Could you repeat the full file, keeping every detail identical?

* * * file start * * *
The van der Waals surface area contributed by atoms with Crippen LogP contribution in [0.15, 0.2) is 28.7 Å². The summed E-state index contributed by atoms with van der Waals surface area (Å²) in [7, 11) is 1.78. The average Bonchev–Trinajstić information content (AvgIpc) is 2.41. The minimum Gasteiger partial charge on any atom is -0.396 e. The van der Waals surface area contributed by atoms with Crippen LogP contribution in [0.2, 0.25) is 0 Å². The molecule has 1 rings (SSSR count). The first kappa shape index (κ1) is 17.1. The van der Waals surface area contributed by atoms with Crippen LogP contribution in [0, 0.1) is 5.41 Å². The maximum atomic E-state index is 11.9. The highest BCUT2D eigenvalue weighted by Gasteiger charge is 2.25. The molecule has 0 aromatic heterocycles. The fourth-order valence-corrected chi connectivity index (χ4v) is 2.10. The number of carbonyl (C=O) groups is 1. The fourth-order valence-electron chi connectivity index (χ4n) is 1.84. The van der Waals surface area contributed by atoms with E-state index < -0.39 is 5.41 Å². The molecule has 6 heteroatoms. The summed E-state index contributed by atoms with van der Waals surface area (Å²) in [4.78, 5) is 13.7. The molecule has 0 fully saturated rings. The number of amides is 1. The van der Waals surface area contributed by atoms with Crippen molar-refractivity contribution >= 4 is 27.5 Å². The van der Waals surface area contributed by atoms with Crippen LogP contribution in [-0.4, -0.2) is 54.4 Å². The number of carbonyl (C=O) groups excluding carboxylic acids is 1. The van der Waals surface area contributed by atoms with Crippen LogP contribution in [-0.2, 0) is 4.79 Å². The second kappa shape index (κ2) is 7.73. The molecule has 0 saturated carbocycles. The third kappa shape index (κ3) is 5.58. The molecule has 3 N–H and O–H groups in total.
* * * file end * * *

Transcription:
The van der Waals surface area contributed by atoms with Crippen LogP contribution in [0.15, 0.2) is 28.7 Å². The summed E-state index contributed by atoms with van der Waals surface area (Å²) in [7, 11) is 1.78. The average Bonchev–Trinajstić information content (AvgIpc) is 2.41. The minimum Gasteiger partial charge on any atom is -0.396 e. The van der Waals surface area contributed by atoms with Crippen LogP contribution in [0.2, 0.25) is 0 Å². The molecule has 1 rings (SSSR count). The first kappa shape index (κ1) is 17.1. The van der Waals surface area contributed by atoms with Crippen LogP contribution in [0, 0.1) is 5.41 Å². The maximum atomic E-state index is 11.9. The highest BCUT2D eigenvalue weighted by Gasteiger charge is 2.25. The molecule has 0 aromatic heterocycles. The fourth-order valence-corrected chi connectivity index (χ4v) is 2.10. The number of carbonyl (C=O) groups is 1. The fourth-order valence-electron chi connectivity index (χ4n) is 1.84. The van der Waals surface area contributed by atoms with E-state index < -0.39 is 5.41 Å². The molecule has 6 heteroatoms. The summed E-state index contributed by atoms with van der Waals surface area (Å²) in [4.78, 5) is 13.7. The molecule has 0 fully saturated rings. The number of amides is 1. The van der Waals surface area contributed by atoms with Crippen molar-refractivity contribution >= 4 is 27.5 Å². The van der Waals surface area contributed by atoms with Crippen LogP contribution in [-0.4, -0.2) is 54.4 Å². The number of carbonyl (C=O) groups excluding carboxylic acids is 1. The van der Waals surface area contributed by atoms with Crippen LogP contribution in [-0.2, 0) is 4.79 Å². The second kappa shape index (κ2) is 7.73. The molecule has 0 saturated carbocycles. The third kappa shape index (κ3) is 5.58. The molecule has 3 N–H and O–H groups in total.